HomeContributorsFundamental AnalysisPound Looks to UK GDP Rebound to Keep Bears at Bay

Pound Looks to UK GDP Rebound to Keep Bears at Bay

  • UK GDP likely expanded in November, potentially dashing hopes for early rate cut
  • But any disappointment would increase the odds of a technical recession
  • Data due at 07:00 GMT, Friday, will be key to sustaining pound’s uptrend

Confounding expectations

The British pound was the second best performing major currency of 2023, ending the year with gains of 5.2% against the US dollar. Unfortunately, the pound’s bullish streak had more to do with out-of-control inflation than an exceptionally strong economy, but nevertheless, the Bank of England looks set to be one of the least dovish central banks in 2024.

On the bright side, the UK economy has been able to withstand several major headwinds far better than anyone anticipated. So although growth has been near stagnant for the past two years, it’s steered clear of a recession. But the risk of one is rising and the fourth quarter of 2023 could be when the economy succumbs to the pain of high interest rates and weak global demand and slips into recession.

On the brink of a recession

Revised data for the third quarter showed that GDP contracted by 0.1% q/q, while in the first month of the fourth quarter, output declined by 0.3% m/m. However, it appears that the economy started regaining some momentum towards the end of the year, driven primarily by a rebound in the services sector, as indicated by the S&P Global PMI surveys. Thus, the British economy may narrowly avoid a recession if the actual data follows in the PMIs’ footsteps.

Analysts expect GDP to have grown by 0.2% m/m in November. This would put the 3-month average at -0.1% so a positive figure is also needed for December to dodge a negative print for the full quarter. But it seems that the recent sharp drop in inflation combined with the BoE putting the brakes on further rate hikes have lifted optimism among UK businesses, raising hopes that GDP eked out modest growth in the final three months of 2023.

Looking at the breakdown of the GDP components, the services sector is expected to have expanded by 0.2% m/m, and manufacturing by 0.3%, while broader industrial output is forecast to have risen by 0.3%.

Can the pound stay on an uptrend?

If the economy fails to expand in November, or even contracts, there would be little chance of any pickup in December being substantial enough to turn quarterly GDP growth positive. The pound is therefore likely to come under pressure from any disappointing figures.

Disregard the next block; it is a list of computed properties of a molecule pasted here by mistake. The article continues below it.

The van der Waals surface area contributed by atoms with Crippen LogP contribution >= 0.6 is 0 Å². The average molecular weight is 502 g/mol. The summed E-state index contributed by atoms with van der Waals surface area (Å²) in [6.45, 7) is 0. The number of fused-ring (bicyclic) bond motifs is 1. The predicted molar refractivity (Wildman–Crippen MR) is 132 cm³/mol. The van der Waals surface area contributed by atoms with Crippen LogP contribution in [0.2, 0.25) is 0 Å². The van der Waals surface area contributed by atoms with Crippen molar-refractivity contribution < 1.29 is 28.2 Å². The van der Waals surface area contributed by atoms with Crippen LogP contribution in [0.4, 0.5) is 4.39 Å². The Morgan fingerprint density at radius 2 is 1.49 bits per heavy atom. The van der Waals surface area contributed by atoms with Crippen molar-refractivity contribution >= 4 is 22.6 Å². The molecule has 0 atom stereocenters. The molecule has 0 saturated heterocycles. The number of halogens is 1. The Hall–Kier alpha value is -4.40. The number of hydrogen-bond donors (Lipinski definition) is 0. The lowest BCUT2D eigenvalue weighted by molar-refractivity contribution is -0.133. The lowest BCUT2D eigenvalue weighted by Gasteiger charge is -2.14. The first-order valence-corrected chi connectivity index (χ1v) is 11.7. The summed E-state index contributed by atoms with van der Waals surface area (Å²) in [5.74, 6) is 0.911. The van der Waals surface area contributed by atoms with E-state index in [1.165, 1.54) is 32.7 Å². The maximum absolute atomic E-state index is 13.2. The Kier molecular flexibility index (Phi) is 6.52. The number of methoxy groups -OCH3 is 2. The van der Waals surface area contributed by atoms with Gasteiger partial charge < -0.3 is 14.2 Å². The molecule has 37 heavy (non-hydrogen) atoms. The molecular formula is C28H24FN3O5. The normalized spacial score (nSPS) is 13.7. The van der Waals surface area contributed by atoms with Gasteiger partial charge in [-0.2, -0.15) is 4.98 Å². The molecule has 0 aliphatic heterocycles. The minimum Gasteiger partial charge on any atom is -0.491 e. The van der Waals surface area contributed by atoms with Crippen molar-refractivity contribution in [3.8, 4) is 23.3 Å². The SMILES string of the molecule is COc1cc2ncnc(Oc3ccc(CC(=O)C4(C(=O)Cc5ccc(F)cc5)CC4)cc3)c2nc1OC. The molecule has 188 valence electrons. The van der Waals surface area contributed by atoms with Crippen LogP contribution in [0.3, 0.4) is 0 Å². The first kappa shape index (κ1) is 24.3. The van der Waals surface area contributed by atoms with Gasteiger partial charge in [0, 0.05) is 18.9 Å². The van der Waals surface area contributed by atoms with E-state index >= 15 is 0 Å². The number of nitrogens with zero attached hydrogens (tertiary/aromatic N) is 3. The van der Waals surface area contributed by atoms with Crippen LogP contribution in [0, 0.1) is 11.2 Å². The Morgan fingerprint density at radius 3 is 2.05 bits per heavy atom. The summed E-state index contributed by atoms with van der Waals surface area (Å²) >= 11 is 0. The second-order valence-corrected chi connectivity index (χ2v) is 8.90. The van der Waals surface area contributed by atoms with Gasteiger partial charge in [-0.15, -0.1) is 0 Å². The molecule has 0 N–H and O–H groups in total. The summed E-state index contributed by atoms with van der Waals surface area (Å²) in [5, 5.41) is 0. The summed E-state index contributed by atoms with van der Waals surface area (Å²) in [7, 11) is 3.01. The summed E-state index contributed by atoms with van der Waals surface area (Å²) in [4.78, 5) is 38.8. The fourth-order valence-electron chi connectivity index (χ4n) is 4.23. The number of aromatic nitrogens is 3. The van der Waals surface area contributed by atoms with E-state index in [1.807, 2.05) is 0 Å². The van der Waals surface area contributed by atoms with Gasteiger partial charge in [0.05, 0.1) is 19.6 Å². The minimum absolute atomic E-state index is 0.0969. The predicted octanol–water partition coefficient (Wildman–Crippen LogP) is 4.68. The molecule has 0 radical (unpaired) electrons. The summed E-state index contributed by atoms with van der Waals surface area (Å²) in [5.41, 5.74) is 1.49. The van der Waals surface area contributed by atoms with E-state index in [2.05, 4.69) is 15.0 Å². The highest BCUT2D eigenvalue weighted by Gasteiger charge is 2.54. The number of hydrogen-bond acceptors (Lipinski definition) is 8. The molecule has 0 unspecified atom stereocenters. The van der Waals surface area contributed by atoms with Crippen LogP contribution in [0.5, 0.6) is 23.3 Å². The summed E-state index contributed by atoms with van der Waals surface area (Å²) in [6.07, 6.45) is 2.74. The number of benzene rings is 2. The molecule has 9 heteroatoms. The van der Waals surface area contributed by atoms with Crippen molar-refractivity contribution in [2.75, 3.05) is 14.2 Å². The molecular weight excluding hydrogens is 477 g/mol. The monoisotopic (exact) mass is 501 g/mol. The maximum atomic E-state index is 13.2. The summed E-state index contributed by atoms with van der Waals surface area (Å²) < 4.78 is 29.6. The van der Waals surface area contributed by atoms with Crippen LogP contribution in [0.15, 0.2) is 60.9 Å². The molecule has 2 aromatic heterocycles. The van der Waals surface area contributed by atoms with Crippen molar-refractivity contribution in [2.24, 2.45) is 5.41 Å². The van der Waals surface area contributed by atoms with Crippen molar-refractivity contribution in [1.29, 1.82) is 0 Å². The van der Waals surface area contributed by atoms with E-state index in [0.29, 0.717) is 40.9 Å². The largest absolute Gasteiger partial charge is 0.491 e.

Having bounced off the ascending trendline only last week, cable could again test this crucial support line in such a scenario, putting strain on the $1.26 handle. A break below the trendline would turn the attention on the 50- and 200-day moving averages, which just achieved a golden cross in the $1.2540 region. A steeper selloff could see cable tumbling all the way to the historically congested $1.2375 zone.

However, if the November GDP estimate exceeds expectations, the timing of any recession is bound to be pushed back again along with that of the first rate cut. The pound could extend its latest upswing towards the December high of $1.2827. A successful break above it would quickly bring the $1.3000 mark into scope, which would then raise the prospect of cable surpassing the July peak of $1.3144.

Politics and inflation path will be key for sterling

Investors have pared back some of their dovish expectations for the Bank of England in January following a similar shift in Fed rate cut bets. Nonetheless, a 25-basis-point cut is nearly fully priced in for May, with further similar-sized reductions seen in almost all the remaining meetings of the year.

This would likely keep GBP bulls in check as cumulative rate cut bets for the Fed aren’t significantly higher, although even if UK CPI does fall in line with market expectations, looser fiscal policy domestically is one factor that could compromise the BoE’s fight against inflation.

With a general election likely to take place sometime in the second half of the year, there is speculation the ruling Conservative party will announce fresh tax cuts in the government’s March 6 budget, in addition to those announced in the Autumn Statement. But a Labour win in the election wouldn’t necessarily mean tighter fiscal policy as any reversal in tax cuts would probably be replaced by higher spending.

So to sum up, although the pound’s uptrend lost some steam at the start of the year, the risks in the medium term remain tilted to the upside.


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